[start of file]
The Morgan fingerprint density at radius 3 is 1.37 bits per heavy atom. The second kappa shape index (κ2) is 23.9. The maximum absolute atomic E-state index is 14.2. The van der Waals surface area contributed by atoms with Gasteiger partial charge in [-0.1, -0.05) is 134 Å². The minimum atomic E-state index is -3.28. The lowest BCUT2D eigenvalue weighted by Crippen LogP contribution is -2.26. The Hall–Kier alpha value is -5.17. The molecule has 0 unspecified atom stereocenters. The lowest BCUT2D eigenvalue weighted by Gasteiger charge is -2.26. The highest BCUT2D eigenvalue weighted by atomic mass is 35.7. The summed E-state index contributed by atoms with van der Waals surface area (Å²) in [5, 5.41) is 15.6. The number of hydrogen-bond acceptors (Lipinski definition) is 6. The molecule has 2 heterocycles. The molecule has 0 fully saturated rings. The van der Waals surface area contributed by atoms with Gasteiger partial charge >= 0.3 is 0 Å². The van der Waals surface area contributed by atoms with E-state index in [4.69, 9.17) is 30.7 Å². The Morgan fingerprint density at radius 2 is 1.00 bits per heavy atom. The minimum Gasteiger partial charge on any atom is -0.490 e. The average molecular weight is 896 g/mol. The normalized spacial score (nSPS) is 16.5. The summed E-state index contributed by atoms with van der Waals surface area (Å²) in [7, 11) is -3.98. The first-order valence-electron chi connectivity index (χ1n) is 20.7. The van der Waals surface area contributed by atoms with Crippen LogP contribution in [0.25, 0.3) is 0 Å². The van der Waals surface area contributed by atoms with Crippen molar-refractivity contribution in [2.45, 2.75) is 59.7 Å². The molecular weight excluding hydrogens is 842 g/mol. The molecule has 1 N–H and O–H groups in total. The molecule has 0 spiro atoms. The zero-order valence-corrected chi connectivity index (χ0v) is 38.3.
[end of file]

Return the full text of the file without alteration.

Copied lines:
The Morgan fingerprint density at radius 3 is 1.37 bits per heavy atom. The second kappa shape index (κ2) is 23.9. The maximum absolute atomic E-state index is 14.2. The van der Waals surface area contributed by atoms with Gasteiger partial charge in [-0.1, -0.05) is 134 Å². The minimum atomic E-state index is -3.28. The lowest BCUT2D eigenvalue weighted by Crippen LogP contribution is -2.26. The Hall–Kier alpha value is -5.17. The molecule has 0 unspecified atom stereocenters. The lowest BCUT2D eigenvalue weighted by Gasteiger charge is -2.26. The highest BCUT2D eigenvalue weighted by atomic mass is 35.7. The summed E-state index contributed by atoms with van der Waals surface area (Å²) in [5, 5.41) is 15.6. The number of hydrogen-bond acceptors (Lipinski definition) is 6. The molecule has 2 heterocycles. The molecule has 0 fully saturated rings. The van der Waals surface area contributed by atoms with Gasteiger partial charge >= 0.3 is 0 Å². The van der Waals surface area contributed by atoms with E-state index in [4.69, 9.17) is 30.7 Å². The Morgan fingerprint density at radius 2 is 1.00 bits per heavy atom. The minimum Gasteiger partial charge on any atom is -0.490 e. The average molecular weight is 896 g/mol. The normalized spacial score (nSPS) is 16.5. The summed E-state index contributed by atoms with van der Waals surface area (Å²) in [7, 11) is -3.98. The first-order valence-electron chi connectivity index (χ1n) is 20.7. The van der Waals surface area contributed by atoms with Crippen LogP contribution in [0.25, 0.3) is 0 Å². The van der Waals surface area contributed by atoms with Crippen molar-refractivity contribution in [2.45, 2.75) is 59.7 Å². The molecular weight excluding hydrogens is 842 g/mol. The molecule has 1 N–H and O–H groups in total. The molecule has 0 spiro atoms. The zero-order valence-corrected chi connectivity index (χ0v) is 38.3.